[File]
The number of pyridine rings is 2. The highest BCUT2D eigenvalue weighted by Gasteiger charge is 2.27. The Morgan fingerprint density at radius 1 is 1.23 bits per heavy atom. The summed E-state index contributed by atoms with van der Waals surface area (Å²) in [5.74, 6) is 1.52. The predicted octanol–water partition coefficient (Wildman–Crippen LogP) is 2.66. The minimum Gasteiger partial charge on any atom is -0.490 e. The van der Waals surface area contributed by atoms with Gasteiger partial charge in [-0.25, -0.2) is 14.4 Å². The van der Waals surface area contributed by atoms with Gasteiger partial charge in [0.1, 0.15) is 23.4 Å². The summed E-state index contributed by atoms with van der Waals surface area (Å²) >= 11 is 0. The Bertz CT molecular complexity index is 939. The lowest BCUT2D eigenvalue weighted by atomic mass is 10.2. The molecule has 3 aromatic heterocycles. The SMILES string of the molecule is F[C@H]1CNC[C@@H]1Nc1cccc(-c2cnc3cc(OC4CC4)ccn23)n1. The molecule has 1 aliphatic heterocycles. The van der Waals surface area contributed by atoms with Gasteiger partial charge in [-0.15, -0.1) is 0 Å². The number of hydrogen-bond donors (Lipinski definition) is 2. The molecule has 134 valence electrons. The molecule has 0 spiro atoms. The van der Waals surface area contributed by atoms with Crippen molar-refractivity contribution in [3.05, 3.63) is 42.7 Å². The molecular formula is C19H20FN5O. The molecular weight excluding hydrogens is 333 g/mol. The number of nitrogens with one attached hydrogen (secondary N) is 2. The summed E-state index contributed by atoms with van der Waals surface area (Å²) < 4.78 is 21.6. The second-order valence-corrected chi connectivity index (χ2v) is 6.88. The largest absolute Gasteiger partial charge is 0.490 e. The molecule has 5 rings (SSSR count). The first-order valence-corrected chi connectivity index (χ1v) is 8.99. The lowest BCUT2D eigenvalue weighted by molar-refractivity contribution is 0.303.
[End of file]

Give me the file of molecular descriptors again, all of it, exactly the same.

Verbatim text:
The number of pyridine rings is 2. The highest BCUT2D eigenvalue weighted by Gasteiger charge is 2.27. The Morgan fingerprint density at radius 1 is 1.23 bits per heavy atom. The summed E-state index contributed by atoms with van der Waals surface area (Å²) in [5.74, 6) is 1.52. The predicted octanol–water partition coefficient (Wildman–Crippen LogP) is 2.66. The minimum Gasteiger partial charge on any atom is -0.490 e. The van der Waals surface area contributed by atoms with Gasteiger partial charge in [-0.25, -0.2) is 14.4 Å². The van der Waals surface area contributed by atoms with Gasteiger partial charge in [0.1, 0.15) is 23.4 Å². The summed E-state index contributed by atoms with van der Waals surface area (Å²) >= 11 is 0. The Bertz CT molecular complexity index is 939. The lowest BCUT2D eigenvalue weighted by atomic mass is 10.2. The molecule has 3 aromatic heterocycles. The SMILES string of the molecule is F[C@H]1CNC[C@@H]1Nc1cccc(-c2cnc3cc(OC4CC4)ccn23)n1. The molecule has 1 aliphatic heterocycles. The van der Waals surface area contributed by atoms with Gasteiger partial charge in [-0.15, -0.1) is 0 Å². The number of hydrogen-bond donors (Lipinski definition) is 2. The molecule has 134 valence electrons. The molecule has 0 spiro atoms. The van der Waals surface area contributed by atoms with Crippen molar-refractivity contribution in [3.05, 3.63) is 42.7 Å². The molecular formula is C19H20FN5O. The molecular weight excluding hydrogens is 333 g/mol. The number of nitrogens with one attached hydrogen (secondary N) is 2. The summed E-state index contributed by atoms with van der Waals surface area (Å²) < 4.78 is 21.6. The second-order valence-corrected chi connectivity index (χ2v) is 6.88. The largest absolute Gasteiger partial charge is 0.490 e. The molecule has 5 rings (SSSR count). The first-order valence-corrected chi connectivity index (χ1v) is 8.99. The lowest BCUT2D eigenvalue weighted by molar-refractivity contribution is 0.303.